Neuromyelitis optica


A longitudinally extensive cord lesion carries a broad differential diagnosis including parainfectious, autoimmune, demyelinating and vascular conditions.  Presence of enhancement, or in lieu of enhancement a proven CSF pleocytosis and increased protein, confirm that this is an inflammatory process. 

Relevant findings on brain imaging and clinical features (for example concurrent or recent febrile illness, or evidence of an autoimmune or connective tissue disorder) can then be employed to assist in narrowing the imaging differential diagnosis.

In this case, the distribution of brain lesions corresponds to sites of high expression of aquaporin 4 receptor which points toward NMO, a diagnosis later confirmed by positive NMO autoantibody.

Neuromyelitis optica is a relapsing demyelinating condition that affects spinal cord and optic nerves.  Compared to multiple sclerosis, NMO affects an older age group (39 years compared with 29 years), with more pronounced female predominance, and with disproportionate representation from the nonwhite population.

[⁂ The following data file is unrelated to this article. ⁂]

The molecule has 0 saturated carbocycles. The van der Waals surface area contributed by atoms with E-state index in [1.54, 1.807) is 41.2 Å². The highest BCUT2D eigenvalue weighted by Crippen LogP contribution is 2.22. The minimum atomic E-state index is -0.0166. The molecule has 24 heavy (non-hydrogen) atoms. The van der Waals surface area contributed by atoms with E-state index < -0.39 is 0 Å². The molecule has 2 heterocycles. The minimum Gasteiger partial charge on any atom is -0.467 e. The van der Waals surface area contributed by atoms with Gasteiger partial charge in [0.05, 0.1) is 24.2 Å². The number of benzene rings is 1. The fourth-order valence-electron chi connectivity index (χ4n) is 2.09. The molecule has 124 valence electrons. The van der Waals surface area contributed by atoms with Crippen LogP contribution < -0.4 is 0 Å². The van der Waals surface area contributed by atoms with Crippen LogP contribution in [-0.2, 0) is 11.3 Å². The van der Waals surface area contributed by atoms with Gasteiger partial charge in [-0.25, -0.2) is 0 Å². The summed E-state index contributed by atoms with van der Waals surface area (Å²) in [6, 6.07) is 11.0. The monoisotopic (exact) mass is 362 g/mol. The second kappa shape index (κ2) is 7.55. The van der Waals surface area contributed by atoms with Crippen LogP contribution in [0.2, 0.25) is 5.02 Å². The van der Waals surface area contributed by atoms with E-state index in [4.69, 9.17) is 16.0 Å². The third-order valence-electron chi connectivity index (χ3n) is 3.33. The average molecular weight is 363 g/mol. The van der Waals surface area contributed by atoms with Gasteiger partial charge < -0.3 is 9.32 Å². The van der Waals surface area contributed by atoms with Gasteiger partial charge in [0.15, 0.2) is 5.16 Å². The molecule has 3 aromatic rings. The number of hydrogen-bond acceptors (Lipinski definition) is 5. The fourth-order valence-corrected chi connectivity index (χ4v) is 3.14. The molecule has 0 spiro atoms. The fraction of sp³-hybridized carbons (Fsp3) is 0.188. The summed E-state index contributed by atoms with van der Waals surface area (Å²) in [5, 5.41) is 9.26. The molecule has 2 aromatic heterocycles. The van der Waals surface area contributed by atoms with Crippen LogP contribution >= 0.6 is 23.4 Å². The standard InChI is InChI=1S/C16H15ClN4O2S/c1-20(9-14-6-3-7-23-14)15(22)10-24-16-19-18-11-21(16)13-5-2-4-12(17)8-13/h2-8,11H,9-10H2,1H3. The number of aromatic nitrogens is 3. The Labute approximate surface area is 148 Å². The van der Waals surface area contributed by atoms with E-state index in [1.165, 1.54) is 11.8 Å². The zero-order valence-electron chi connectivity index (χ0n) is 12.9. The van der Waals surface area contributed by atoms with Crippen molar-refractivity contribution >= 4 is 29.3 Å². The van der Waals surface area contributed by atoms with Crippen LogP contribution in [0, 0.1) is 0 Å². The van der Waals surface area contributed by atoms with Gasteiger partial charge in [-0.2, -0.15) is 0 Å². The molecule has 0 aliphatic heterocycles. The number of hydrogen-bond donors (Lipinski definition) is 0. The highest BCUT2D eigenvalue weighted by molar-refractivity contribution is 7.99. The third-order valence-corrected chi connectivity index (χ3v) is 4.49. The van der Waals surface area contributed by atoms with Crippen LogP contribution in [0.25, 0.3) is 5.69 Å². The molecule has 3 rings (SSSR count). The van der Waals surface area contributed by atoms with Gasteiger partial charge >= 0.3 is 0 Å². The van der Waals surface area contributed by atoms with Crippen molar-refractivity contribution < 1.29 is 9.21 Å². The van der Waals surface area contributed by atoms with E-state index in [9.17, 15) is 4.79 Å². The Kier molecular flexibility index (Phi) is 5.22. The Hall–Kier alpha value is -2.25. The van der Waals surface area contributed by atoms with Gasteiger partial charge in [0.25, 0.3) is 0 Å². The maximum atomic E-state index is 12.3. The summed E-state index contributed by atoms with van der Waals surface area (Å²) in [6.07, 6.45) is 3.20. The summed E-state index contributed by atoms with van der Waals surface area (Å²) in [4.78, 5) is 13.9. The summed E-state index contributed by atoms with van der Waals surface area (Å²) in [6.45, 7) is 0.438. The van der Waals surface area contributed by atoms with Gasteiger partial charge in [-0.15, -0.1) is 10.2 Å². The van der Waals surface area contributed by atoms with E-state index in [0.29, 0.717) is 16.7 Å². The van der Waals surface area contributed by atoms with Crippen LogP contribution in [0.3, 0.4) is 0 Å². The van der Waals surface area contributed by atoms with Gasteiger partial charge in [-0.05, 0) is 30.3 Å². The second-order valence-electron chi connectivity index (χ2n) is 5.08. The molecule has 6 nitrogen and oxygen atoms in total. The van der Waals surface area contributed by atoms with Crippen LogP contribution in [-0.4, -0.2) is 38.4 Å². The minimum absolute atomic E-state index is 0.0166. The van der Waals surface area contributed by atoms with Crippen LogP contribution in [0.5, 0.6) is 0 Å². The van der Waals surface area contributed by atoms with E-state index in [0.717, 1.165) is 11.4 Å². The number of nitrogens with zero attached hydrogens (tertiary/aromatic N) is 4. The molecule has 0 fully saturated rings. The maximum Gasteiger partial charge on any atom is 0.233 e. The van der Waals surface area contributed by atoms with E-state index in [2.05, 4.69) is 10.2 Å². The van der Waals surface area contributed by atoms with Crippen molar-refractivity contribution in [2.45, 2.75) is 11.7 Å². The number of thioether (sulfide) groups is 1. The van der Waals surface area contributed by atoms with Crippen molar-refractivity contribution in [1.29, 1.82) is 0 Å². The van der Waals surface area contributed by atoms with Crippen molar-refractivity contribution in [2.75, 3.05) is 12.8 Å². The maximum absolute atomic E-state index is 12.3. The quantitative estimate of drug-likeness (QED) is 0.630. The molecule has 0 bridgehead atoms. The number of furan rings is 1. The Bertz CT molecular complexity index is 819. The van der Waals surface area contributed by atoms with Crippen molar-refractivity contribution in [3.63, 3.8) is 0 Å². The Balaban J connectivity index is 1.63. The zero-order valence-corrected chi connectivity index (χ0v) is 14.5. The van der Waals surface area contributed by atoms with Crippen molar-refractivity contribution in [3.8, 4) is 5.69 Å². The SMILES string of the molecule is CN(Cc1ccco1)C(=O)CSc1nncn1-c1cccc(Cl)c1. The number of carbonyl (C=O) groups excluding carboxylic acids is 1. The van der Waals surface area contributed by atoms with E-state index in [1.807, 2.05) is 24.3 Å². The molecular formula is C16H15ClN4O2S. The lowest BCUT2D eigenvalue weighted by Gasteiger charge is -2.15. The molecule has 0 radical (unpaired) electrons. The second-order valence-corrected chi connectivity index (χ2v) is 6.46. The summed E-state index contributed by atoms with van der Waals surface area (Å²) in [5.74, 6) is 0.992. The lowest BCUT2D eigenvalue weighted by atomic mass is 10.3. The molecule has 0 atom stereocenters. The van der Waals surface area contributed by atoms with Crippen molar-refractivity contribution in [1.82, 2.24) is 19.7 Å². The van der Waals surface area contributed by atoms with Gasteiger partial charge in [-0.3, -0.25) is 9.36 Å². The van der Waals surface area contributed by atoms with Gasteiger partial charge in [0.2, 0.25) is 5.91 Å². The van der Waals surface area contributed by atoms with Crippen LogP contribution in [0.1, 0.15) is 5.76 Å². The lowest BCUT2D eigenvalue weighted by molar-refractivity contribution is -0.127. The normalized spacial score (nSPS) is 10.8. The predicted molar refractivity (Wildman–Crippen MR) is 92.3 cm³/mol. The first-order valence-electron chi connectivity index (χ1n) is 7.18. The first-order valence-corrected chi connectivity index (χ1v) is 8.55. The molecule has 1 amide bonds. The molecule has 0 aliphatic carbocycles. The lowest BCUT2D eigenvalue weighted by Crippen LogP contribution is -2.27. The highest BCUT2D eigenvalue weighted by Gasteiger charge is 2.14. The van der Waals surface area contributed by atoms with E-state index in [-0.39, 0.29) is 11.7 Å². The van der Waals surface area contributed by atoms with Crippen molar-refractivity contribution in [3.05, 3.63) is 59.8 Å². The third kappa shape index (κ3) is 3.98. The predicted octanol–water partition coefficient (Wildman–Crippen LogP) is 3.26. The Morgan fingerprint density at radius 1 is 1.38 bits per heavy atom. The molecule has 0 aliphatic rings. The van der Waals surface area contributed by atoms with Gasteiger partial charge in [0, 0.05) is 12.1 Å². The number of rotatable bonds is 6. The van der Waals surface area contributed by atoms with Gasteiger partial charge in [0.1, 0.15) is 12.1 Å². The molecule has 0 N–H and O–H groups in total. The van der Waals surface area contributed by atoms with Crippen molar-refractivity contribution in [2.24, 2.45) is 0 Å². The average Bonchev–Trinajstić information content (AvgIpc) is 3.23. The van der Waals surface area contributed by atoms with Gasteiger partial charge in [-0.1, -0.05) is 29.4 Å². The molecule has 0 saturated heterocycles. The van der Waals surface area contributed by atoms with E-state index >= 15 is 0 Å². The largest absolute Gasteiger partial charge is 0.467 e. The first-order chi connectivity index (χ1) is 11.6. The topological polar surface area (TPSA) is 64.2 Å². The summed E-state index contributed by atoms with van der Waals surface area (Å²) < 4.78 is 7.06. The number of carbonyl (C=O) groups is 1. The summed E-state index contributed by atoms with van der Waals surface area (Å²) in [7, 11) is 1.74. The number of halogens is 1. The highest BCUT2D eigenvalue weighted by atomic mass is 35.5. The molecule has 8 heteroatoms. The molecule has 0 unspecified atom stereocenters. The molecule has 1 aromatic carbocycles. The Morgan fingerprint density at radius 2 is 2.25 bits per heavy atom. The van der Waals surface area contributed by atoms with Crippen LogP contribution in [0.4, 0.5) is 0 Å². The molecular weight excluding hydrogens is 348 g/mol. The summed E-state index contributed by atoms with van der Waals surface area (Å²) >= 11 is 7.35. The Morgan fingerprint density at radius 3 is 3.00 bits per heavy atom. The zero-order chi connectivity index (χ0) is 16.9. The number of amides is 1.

Previously grouped with MS, NMO is now recognized as an autoimmune channelopathy, due to autoantibodies against the aquaporin 4 water channel receptor. 

Cord involvement is characterized by longitudinally extensive T2 hyperintense lesions rather than the small peripheral lesions that are typical of MS.

Brain lesions, where present, usually involve subependymal regions and hypothalamus where the aquaporin 4 receptorhas high rates of expression.

NMO antibody testing is highly sensitive and specific for the diagnosis.